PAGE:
“You got it, wait, does that mean you live on Ridgewood?”
“Yep! Dude, that is tight! We both moved here from the same place and we both ended up in the same neighborhood. Now you’re going to tell me that we go to the same church!” I answered with enthusiasm.
He grew suddenly cold for a moment, and the twinkle left his eye as he replied, “Sorry, I’m not really much of one for church. Christians don’t tend to like me much.”
I smiled slyly as I responded with as much enthusiasm as I had before, “Great! So we do go to the same church! My dad raised me as an atheist, my mom was agnostic.”
The twinkle returned when he realized I had set him up, and he got his own sly smile on his face as he replied, “I never said I was an atheist, just that I didn’t care for church or Christians. Are you so sure we have that much in common?”
I shook my head and grinned, “No, but I would be happy to find out more. You and I are already off to a good start I think, though I would like to know something.”
“What’s that?” he replied, and I could tell his curiosity was piqued, so I decided I would torture him just a little.
“I’ll ask you when you come to my house. You are coming over aren’t you?”
“You little devil. Of course I’ll come over. I thought you’d never ask.”
It really didn’t take that long for us to get to my place, and he showed me his on the way, a nice red brick house with black shingles. He dropped his bike off inside his garage, and while he was there he texted his parents to let them know where he’d be. Once he had it sent we were off again on the short walk to my house. It took us less than two minutes before we were at the front door.
Once we had entered I started muttering to myself in annoyance at the beeping of the alarm system. I had only entered the alarm code in a few times since my dad had been the one to go in and out the most over the last month, and I found the process annoying. We hadn’t had a security system at our old house.
We still had plenty of unpacked boxes spread all throughout the house. It wasn’t that we were lazy, it was more the fact that they were either my dad’s things or things that had belonged to my mom, and I wanted my dad to be the one go through them, and he was out looking for business. Finding clients was a grueling process when someone was just starting out in the area.
I led Marc on a quick tour of the house, showing him where all the rooms were located and talking a little about my family whenever he questioned an item he saw. There hadn’t been too much to tell, as only the most interesting pieces stood out, like the African mask my parents had picked up on a trip they had gone on when they were newly married. Mom had been an Anthropologist until she had me, and then she had devoted herself to my upbringing. Once I became a teenager she had gotten back into her work, but only as a research assistant at the university.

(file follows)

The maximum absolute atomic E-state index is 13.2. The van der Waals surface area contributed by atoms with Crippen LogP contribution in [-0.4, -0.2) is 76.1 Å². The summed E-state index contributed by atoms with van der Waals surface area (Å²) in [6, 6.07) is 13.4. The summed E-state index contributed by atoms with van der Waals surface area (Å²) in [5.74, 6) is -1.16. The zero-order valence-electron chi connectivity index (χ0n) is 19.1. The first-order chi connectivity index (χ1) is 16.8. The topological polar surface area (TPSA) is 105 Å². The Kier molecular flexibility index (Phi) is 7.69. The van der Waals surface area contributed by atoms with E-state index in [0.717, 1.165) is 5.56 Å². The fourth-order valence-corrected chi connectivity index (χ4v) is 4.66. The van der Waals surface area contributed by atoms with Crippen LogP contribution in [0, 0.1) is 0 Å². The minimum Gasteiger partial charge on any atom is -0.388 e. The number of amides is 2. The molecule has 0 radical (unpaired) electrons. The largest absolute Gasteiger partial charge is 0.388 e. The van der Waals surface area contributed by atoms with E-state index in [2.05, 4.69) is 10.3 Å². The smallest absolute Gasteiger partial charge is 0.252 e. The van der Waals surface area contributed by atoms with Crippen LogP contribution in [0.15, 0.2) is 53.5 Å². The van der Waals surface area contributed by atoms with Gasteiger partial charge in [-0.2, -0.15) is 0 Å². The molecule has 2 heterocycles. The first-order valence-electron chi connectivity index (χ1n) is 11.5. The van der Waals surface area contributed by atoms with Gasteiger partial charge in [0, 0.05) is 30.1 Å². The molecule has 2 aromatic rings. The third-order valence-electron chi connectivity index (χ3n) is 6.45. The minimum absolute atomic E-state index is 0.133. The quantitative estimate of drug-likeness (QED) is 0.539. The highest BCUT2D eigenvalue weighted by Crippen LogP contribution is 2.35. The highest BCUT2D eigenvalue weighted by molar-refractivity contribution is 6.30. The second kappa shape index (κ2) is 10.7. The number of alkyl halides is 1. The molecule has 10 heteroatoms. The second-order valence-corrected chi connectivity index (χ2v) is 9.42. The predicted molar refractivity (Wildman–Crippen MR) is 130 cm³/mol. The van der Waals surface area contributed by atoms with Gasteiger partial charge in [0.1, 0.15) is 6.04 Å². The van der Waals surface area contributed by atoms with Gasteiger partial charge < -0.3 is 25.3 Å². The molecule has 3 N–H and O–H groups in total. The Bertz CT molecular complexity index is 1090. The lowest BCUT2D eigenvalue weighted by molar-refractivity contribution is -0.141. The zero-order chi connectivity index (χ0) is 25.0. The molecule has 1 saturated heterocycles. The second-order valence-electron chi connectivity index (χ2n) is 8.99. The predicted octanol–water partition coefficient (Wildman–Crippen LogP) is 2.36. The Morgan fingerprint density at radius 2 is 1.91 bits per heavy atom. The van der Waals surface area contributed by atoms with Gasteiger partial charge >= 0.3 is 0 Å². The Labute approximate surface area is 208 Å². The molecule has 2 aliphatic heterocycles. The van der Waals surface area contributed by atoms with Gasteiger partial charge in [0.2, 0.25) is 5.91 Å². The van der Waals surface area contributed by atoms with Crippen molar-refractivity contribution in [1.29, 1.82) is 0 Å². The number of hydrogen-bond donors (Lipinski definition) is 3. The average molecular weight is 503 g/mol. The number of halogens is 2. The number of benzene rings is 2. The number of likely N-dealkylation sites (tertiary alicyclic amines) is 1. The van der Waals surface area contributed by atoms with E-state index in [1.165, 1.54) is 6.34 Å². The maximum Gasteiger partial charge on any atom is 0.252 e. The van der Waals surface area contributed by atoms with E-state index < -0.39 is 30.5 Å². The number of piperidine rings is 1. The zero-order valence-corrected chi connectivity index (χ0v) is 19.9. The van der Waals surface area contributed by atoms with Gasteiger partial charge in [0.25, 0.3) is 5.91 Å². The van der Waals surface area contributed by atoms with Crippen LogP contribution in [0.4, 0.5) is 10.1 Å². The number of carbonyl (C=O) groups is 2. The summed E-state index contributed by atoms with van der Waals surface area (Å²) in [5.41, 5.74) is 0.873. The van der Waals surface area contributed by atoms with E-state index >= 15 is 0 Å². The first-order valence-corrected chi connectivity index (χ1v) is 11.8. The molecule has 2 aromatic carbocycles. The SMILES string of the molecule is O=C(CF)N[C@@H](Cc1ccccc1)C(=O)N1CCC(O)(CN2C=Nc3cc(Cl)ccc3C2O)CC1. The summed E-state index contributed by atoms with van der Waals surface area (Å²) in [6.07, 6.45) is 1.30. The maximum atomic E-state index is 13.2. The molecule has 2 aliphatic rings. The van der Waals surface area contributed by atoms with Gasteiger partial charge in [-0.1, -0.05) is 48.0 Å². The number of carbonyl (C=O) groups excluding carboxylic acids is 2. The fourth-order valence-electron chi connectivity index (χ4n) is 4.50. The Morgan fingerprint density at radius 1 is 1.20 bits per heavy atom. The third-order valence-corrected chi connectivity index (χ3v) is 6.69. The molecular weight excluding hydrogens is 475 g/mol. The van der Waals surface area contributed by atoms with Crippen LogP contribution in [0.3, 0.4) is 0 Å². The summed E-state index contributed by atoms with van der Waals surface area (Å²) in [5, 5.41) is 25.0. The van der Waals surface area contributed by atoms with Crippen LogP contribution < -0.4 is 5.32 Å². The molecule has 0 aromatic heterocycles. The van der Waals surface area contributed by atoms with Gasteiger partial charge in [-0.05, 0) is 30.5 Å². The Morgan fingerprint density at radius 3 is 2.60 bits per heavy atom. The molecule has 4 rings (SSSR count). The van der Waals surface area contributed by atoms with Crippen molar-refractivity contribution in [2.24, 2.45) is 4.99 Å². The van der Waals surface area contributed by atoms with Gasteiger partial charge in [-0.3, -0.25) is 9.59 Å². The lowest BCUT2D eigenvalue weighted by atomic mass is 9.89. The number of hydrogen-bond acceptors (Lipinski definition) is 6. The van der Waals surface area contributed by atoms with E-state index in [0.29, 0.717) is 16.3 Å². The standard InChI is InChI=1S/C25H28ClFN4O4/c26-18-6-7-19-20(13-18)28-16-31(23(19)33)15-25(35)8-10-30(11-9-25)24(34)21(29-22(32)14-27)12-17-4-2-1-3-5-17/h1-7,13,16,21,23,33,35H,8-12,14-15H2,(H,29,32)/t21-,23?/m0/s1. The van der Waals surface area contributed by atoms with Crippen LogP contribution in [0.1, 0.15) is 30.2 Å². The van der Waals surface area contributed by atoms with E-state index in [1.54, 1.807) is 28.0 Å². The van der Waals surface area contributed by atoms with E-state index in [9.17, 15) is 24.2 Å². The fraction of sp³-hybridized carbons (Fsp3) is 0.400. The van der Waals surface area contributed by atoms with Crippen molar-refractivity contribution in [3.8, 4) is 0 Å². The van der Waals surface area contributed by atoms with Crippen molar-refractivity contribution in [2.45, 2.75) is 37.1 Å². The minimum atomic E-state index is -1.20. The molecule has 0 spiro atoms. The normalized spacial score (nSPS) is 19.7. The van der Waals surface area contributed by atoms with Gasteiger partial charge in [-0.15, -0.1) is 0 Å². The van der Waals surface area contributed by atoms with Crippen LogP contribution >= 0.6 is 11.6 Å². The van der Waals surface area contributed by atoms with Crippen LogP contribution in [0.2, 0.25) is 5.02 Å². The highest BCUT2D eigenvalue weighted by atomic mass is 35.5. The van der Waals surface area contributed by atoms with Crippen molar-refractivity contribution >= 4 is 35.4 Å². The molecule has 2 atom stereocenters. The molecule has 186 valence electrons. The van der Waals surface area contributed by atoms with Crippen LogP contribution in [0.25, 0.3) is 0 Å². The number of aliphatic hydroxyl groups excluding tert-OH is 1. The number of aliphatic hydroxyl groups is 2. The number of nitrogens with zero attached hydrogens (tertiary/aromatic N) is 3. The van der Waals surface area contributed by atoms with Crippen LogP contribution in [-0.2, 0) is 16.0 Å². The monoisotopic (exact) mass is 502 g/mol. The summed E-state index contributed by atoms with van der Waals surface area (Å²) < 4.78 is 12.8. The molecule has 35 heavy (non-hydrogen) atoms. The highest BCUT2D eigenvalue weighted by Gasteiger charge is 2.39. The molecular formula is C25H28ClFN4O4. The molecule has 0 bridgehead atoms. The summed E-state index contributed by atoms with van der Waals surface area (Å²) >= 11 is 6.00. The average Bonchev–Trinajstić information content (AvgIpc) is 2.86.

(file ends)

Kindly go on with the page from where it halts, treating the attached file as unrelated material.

When we finally made it to my room the questions became a lot more frequent. Marc was incredibly interested in the various dragon figurines I had decorating my room. He pointed to a big stone one which weighed roughly twenty pounds and asked me how I had acquired it.
“It was a gift to me from my mother one year, she said it was a family heirloom and had been in the family for as long as anyone could remember. It’s still in great condition, considering how old it is.” I explained as moved to stand next to him, gazing at the beautiful piece sitting on my nightstand.
“I love the Celtic knots at the base. Did you know that there’s a theory that Celtic knots were actually an elaborate form of written language?” He replied excitedly as he ran his finger along the embossed design.
“I had no idea. Are you interested in history then?”
“Only some, but I really like occult history. My parents are huge fantasy fans, and so I grew up in the culture. I like studying the mystical beliefs of ancient cultures. Celtic culture is one of my personal favorites. The druids were a very interesting bunch.”
I shrugged as I petted the dragon and replied, “I’ve never really looked into it. With my mother being an Anthropologist she did teach me a lot about other cultures, but she generally focused on ones that are still around today, so the druids never really came up.”
“You might want to check them out sometime. I’d be happy to tell you more about them sometime if you’re interested. I even know someone who knows more about them than I do.”
“I may have to take you up on that, but for now I need to clear something up if I can.”
He smiled again, his eyes showing the same spark they always did as he asked, “You are referring to your question from earlier?” I nodded. “Okay, go ahead.”
“What was it that bothered you at lunch, and why did Veronica piss you off?” I tried to keep anger out of my tone, though I really was a little put off by how he had reacted. However, I didn’t want to lose him as a friend for sounding angry at him.